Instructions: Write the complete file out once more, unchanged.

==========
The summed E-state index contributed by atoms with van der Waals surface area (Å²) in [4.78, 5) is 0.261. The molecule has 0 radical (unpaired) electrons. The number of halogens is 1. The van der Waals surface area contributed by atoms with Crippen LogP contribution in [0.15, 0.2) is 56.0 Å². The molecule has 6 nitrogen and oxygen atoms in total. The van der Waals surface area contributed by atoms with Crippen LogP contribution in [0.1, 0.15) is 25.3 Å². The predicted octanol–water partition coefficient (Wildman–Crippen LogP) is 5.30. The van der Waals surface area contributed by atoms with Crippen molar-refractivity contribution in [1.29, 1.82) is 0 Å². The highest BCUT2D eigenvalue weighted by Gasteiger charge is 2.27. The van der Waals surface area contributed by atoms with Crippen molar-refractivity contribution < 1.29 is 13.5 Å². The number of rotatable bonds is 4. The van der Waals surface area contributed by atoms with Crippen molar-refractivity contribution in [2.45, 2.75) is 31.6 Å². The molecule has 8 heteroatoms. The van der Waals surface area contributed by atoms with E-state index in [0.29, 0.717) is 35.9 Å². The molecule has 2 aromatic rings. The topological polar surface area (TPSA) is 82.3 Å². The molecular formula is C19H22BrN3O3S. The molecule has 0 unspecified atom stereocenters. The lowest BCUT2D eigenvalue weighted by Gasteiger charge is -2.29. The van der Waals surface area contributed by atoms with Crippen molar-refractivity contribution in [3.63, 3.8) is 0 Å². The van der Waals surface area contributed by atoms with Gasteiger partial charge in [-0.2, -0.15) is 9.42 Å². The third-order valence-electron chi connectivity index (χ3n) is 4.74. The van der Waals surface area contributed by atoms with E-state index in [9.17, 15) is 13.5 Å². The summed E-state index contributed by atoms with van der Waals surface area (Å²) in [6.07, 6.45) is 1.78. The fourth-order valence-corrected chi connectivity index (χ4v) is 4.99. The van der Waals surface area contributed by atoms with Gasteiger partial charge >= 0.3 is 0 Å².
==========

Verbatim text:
The summed E-state index contributed by atoms with van der Waals surface area (Å²) in [4.78, 5) is 0.261. The molecule has 0 radical (unpaired) electrons. The number of halogens is 1. The van der Waals surface area contributed by atoms with Crippen LogP contribution in [0.15, 0.2) is 56.0 Å². The molecule has 6 nitrogen and oxygen atoms in total. The van der Waals surface area contributed by atoms with Crippen LogP contribution in [0.1, 0.15) is 25.3 Å². The predicted octanol–water partition coefficient (Wildman–Crippen LogP) is 5.30. The van der Waals surface area contributed by atoms with Crippen molar-refractivity contribution in [1.29, 1.82) is 0 Å². The highest BCUT2D eigenvalue weighted by Gasteiger charge is 2.27. The van der Waals surface area contributed by atoms with Crippen molar-refractivity contribution < 1.29 is 13.5 Å². The number of rotatable bonds is 4. The van der Waals surface area contributed by atoms with Crippen molar-refractivity contribution in [2.45, 2.75) is 31.6 Å². The molecule has 8 heteroatoms. The van der Waals surface area contributed by atoms with E-state index in [0.29, 0.717) is 35.9 Å². The molecule has 2 aromatic rings. The topological polar surface area (TPSA) is 82.3 Å². The molecular formula is C19H22BrN3O3S. The molecule has 0 unspecified atom stereocenters. The lowest BCUT2D eigenvalue weighted by Gasteiger charge is -2.29. The van der Waals surface area contributed by atoms with Crippen molar-refractivity contribution in [3.63, 3.8) is 0 Å². The van der Waals surface area contributed by atoms with Gasteiger partial charge in [-0.2, -0.15) is 9.42 Å². The third-order valence-electron chi connectivity index (χ3n) is 4.74. The van der Waals surface area contributed by atoms with E-state index in [9.17, 15) is 13.5 Å². The summed E-state index contributed by atoms with van der Waals surface area (Å²) in [6.07, 6.45) is 1.78. The fourth-order valence-corrected chi connectivity index (χ4v) is 4.99. The van der Waals surface area contributed by atoms with Gasteiger partial charge >= 0.3 is 0 Å².